Loreena McKennitt to Focus on Two Vital Fronts: Battling the Negative Impacts of Technology and Climate Change

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Canadian Celtic-folk singer-songwriter and harp player Loreena McKennitt, whose albums have sold more than 14 million copies worldwide, is focusing on battling the harmful effects of technology and the environmental threat from global warming.

“As a mother and a citizen, it is hard to sit idly by. I genuinely believe that we as citizens have been called to action, particularly on these two vital fronts, and we must be prepared to make sacrifices if we’re to be successful in dealing with them," McKennitt said in a statement.

Her fans can expect to see McKennitt perform again as she is not quitting the music business.

Instead, battling the twin challenges of digital technology and climate change have become her top priorities, as she first outlined in a Sept. 26 speech, Facing the Music: Unintended Consequences of the Digital Age. "To sit back and do nothing, to pretend to be oblivious to all that I see around me, is not in my DNA," she said

For the past 20 years, after the deaths of her boyfriend, his brother, and their friend in a boating incident, McKennitt has been involved with promoting water safety awareness and the prevention of water-related fatalities in Canada through her Cook-Rees Memorial Fund For Water Search And Safety.

To date, the fund has raised about $3 million for education, research, training, and equipment purchases to benefit water safety causes, and granted funds to around 20 Canadian organizations, including purchasing night vision goggles for the Canadian Coast Guard Auxiliary and the Lifesaving Society, which developed a training manual for dragon boat racing officials and competitors.

"Even though I feel I have been trying to take serious steps over the last 10 years or so, there is much more to be done and I expect this will be a long work in progress," McKennitt said at Rotary Club.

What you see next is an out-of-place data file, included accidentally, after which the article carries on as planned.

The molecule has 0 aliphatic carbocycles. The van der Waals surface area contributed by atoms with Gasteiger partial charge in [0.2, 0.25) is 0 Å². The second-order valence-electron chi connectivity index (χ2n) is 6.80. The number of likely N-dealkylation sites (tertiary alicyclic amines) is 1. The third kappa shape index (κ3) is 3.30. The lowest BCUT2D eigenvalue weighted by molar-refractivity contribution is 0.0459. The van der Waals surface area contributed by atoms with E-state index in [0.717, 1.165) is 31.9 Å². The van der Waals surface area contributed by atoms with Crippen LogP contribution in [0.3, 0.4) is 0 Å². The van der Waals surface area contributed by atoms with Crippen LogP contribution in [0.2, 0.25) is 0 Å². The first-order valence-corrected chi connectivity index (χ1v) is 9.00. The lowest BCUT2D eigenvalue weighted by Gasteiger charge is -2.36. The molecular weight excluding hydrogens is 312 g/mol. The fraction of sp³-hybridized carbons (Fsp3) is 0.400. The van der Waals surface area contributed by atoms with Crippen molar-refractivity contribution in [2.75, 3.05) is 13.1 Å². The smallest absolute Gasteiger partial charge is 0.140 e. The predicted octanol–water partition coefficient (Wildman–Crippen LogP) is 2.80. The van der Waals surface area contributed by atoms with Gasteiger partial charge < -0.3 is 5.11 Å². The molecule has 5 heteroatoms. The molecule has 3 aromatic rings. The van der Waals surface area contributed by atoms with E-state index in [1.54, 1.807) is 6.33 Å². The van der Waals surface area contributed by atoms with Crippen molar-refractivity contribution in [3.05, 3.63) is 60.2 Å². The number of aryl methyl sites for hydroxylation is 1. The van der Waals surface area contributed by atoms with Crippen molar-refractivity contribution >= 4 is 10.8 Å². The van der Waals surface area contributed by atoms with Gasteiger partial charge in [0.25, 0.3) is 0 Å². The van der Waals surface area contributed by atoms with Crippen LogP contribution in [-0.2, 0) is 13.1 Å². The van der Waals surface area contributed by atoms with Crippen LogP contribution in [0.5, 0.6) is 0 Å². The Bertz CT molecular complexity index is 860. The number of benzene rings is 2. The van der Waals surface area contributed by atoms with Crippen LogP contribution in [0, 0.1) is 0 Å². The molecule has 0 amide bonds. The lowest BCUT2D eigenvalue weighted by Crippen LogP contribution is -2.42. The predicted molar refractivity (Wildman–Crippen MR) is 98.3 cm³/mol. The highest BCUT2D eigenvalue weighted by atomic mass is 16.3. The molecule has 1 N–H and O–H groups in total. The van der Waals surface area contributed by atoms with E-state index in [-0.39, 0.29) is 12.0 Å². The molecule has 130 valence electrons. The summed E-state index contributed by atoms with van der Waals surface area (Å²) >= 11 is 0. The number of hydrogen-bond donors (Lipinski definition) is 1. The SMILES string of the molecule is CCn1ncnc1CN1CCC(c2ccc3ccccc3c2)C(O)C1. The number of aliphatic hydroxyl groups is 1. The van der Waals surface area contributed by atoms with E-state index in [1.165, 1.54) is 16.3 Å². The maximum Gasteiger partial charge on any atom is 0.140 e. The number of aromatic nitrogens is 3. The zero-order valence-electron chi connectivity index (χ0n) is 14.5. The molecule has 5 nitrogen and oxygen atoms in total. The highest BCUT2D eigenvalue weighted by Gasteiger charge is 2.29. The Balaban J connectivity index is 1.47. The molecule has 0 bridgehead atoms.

The Celtic musician also owns and is a director of the Falstaff Family Centre in Stratford, Ontario, which aims to reverse the negative impacts on child development from excessive technology use, loss of family time and community engagement, and at a time of climate crisis, a lost connection with nature.

The Stolen Child Project, inspired by McKennitt's musical interpretation of WB Yeats’ early poem The Stolen Child, for now aims to encourage a deeper discussion about the technological and environmental challenges facing children and families, with an eye to solutions.

"Indeed, like a growing number of communities, we feel the time is right to have a public discussion. Our children and their future deserve nothing less," she says on her website.

In a 2017 speech, Smart Communities or Wise Communities, made to the Community Living Stratford and Area not-for-profit agency — which aids adults with developmental disabilities — McKennitt also questioned the benefits of a fast-growing digital world and consumer culture. 

"I wonder, do all of these marvels of ‘connection’ – does this arrival of the so-called “Global Village” -- really mean that we are still connected to the people next door, to the families on our streets, or to individuals we might see who do have disabilities, and who might need our help? And how often do we stop and think about what we may have lost?" McKennitt argued.  "The name Community Living reminds us that many do care about their neighbours. It reminds how lucky we are to have organizations that care for those among us who need special care and support and love."

Other immediate concerns for McKennitt include how digital technology has cut out whole swathes of music professionals from the industry's supply chain as an unintended consequence, and how digital technologies are impacting the wider society.

"My overarching concern is that these technologies have been allowed to proliferate in an unfettered way in the absence of a truly democratic debate about their potential harms, as well as their benefits. I worry that we have not learned the lessons from adopting fossil fuels whole heartedly a century ago, only to discover decades later that they also come with great perils," she said during her September Stratford address.

McKennitt took an earlier stand against social media when April 2018 she eliminated her Facebook profile, despite having 596,000 followers, over that digital platform's alleged misuse of personal data. The Canadian musician said she will focus her advocacy efforts through her personal website and Stolen Child Project initiative.

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